George Orwell cuenta en Shooting an elephant como siendo policía en Burma disparó a un elefante al que, en el fondo, no quería matar. El fragmento donde detalla la terrible muerte del animal:
When I pulled the trigger I did not hear the bang or feel the kick – one never does when a shot goes home – but I heard the devilish roar of glee that went up from the crowd. In that instant, in too short a time, one would have thought, even for the bullet to get there, a mysterious, terrible change had come over the elephant. He neither stirred nor fell, but every line of his body had altered. He looked suddenly stricken, shrunken, immensely old, as though the frightful impact of the bullet had paralysed him without knocking him down. At last, after what seemed a long time – it might have been five seconds, I dare say – he sagged flabbily to his knees. His mouth slobbered. An enormous senility seemed to have settled upon him. One could have imagined him thousands of years old. I fired again into the same spot. At the second shot he did not collapse but climbed with desperate slowness to his feet and stood weakly upright, with legs sagging and head drooping. I fired a third time. That was the shot that did for him. You could see the agony of it jolt his whole body and knock the last remnant of strength from his legs. But in falling he seemed for a moment to rise, for as his hind legs collapsed beneath him he seemed to tower upward like a huge rock toppling, his trunk reaching skyward like a tree. He trumpeted, for the first and only time. And then down he came, his belly towards me, with a crash that seemed to shake the ground even where I lay.
I got up. The Burmans were already racing past me across the mud. It was obvious that the elephant would never rise again, but he was not dead. He was breathing very rhythmically with long rattling gasps, his great mound of a side painfully rising and falling. His mouth was wide open – I could see far down into caverns of pale pink throat. I waited a long time for him to die, but his breathing did not weaken. Finally I fired my two remaining shots into the spot where I thought his heart must be. The thick blood welled out of him like red velvet, but still he did not die. His body did not even jerk when the shots hit him, the tortured breathing continued without a pause. He was dying, very slowly and in great agony, but in some world remote from me where not even a bullet could damage him further. I felt that I had got to put an end to that dreadful noise. It seemed dreadful to see the great beast Lying there, powerless to move and yet powerless to die, and not even to be able to finish him. I sent back for my small rifle and poured shot after shot into his heart and down his throat. They seemed to make no impression. The tortured gasps continued as steadily as the ticking of a clock.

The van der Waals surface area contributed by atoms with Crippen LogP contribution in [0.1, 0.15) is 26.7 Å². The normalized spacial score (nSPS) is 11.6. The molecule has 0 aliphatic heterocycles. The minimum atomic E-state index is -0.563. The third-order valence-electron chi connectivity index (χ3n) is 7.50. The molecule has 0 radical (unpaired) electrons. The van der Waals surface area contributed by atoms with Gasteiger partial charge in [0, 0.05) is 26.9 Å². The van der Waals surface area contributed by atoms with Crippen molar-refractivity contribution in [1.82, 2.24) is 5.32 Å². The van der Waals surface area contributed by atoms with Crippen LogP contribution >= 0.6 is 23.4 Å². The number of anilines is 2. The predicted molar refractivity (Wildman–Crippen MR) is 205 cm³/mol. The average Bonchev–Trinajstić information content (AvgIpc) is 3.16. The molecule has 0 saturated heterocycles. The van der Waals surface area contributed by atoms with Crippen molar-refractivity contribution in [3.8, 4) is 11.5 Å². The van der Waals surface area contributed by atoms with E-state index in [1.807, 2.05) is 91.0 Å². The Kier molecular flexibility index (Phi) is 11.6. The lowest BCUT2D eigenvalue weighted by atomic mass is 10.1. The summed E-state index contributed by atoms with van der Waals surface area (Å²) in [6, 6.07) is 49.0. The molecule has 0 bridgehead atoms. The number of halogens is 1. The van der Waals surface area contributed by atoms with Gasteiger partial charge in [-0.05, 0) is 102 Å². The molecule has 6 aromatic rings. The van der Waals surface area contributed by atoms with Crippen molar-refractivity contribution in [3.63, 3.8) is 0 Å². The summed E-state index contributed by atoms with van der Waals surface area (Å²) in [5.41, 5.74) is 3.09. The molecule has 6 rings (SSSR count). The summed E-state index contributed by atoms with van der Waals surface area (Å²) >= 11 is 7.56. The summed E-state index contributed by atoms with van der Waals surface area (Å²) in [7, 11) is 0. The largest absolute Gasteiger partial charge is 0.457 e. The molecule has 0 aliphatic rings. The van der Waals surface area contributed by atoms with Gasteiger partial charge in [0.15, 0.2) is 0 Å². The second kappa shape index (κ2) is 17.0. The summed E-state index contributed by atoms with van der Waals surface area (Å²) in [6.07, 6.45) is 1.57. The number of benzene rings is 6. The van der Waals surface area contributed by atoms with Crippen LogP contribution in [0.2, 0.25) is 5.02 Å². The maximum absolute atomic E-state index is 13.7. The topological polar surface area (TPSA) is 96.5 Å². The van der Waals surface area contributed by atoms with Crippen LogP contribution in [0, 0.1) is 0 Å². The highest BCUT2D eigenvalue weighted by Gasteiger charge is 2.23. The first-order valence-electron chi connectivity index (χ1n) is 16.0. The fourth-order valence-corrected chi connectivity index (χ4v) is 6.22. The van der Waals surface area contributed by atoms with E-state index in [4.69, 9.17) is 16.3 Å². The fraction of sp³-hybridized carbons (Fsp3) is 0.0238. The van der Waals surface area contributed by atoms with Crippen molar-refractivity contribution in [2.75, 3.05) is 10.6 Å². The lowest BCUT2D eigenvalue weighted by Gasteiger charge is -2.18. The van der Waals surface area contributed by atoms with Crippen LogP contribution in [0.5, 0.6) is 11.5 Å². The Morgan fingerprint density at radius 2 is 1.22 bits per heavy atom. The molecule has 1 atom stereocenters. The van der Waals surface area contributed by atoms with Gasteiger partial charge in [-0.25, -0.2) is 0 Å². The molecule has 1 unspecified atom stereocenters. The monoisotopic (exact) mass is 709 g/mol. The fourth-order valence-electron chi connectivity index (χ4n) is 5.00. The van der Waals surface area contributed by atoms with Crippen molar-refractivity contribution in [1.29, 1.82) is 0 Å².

In the end I could not stand it any longer and went away. I heard later that it took him half an hour to die.
Traducción aquí, por ejemplo.
El ensayo es una maravilla. No sabemos si es completamente autobiográfico, pero parece razonable suponer que sí. Orwell cuenta que se vio obligado a disparar al animal (que había matado a un hombre en una subida de hormonas conocida como musth, pero que en ese momento no era peligroso) por su posición como oficial del Imperio: el sahib, el hombre blanco entre nativos, tiene siempre que mostrar autoridad, aunque esta vaya contra su propia voluntad. En sus palabras: at that age I was not squeamish about killing animals, but I had never shot an elephant and never wanted to. Parece que a día de hoy hay gente que no sólo está dispuesta a hacerlo sin que les obliguen, sino que paga, y mucho, por ello. Esperemos, por el bien del elefante, que al menos tengan mejor puntería que Orwell.